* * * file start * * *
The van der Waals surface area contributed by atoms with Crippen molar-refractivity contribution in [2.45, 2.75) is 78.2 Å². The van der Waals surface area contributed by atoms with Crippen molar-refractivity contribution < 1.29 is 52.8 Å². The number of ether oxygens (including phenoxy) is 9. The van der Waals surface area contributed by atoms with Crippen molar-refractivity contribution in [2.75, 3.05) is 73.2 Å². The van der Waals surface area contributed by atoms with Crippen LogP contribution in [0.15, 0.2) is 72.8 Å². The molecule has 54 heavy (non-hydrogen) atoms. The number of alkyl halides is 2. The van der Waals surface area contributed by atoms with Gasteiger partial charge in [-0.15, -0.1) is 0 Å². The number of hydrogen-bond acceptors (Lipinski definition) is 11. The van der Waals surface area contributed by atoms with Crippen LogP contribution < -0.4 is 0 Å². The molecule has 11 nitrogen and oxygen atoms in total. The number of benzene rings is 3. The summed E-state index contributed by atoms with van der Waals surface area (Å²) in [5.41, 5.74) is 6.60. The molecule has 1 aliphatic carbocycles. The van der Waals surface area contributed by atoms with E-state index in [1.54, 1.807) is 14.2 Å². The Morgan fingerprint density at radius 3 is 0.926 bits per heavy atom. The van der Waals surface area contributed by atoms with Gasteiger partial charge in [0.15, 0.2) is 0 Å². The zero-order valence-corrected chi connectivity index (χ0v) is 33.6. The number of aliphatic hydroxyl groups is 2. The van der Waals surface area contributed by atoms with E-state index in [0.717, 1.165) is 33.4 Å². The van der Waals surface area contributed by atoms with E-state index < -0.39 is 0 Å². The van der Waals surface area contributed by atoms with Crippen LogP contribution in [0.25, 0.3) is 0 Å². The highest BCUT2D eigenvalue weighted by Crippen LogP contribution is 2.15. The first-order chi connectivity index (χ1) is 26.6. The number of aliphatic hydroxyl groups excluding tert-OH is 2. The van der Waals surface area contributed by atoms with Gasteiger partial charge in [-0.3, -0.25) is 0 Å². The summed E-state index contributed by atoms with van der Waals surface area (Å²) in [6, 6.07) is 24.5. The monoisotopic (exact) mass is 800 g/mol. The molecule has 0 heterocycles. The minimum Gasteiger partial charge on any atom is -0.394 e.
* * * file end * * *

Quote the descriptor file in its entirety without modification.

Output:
The van der Waals surface area contributed by atoms with Crippen molar-refractivity contribution in [2.45, 2.75) is 78.2 Å². The van der Waals surface area contributed by atoms with Crippen molar-refractivity contribution < 1.29 is 52.8 Å². The number of ether oxygens (including phenoxy) is 9. The van der Waals surface area contributed by atoms with Crippen molar-refractivity contribution in [2.75, 3.05) is 73.2 Å². The van der Waals surface area contributed by atoms with Crippen LogP contribution in [0.15, 0.2) is 72.8 Å². The molecule has 54 heavy (non-hydrogen) atoms. The number of alkyl halides is 2. The van der Waals surface area contributed by atoms with Gasteiger partial charge in [-0.15, -0.1) is 0 Å². The number of hydrogen-bond acceptors (Lipinski definition) is 11. The van der Waals surface area contributed by atoms with Crippen LogP contribution < -0.4 is 0 Å². The molecule has 11 nitrogen and oxygen atoms in total. The number of benzene rings is 3. The summed E-state index contributed by atoms with van der Waals surface area (Å²) in [5.41, 5.74) is 6.60. The molecule has 1 aliphatic carbocycles. The van der Waals surface area contributed by atoms with E-state index in [1.54, 1.807) is 14.2 Å². The Morgan fingerprint density at radius 3 is 0.926 bits per heavy atom. The van der Waals surface area contributed by atoms with Gasteiger partial charge in [0.15, 0.2) is 0 Å². The zero-order valence-corrected chi connectivity index (χ0v) is 33.6. The number of aliphatic hydroxyl groups is 2. The van der Waals surface area contributed by atoms with E-state index in [0.717, 1.165) is 33.4 Å². The van der Waals surface area contributed by atoms with E-state index < -0.39 is 0 Å². The van der Waals surface area contributed by atoms with Crippen LogP contribution in [0.25, 0.3) is 0 Å². The highest BCUT2D eigenvalue weighted by Crippen LogP contribution is 2.15. The first-order chi connectivity index (χ1) is 26.6. The number of aliphatic hydroxyl groups excluding tert-OH is 2. The van der Waals surface area contributed by atoms with Gasteiger partial charge in [-0.3, -0.25) is 0 Å². The summed E-state index contributed by atoms with van der Waals surface area (Å²) in [6, 6.07) is 24.5. The monoisotopic (exact) mass is 800 g/mol. The molecule has 0 heterocycles. The minimum Gasteiger partial charge on any atom is -0.394 e.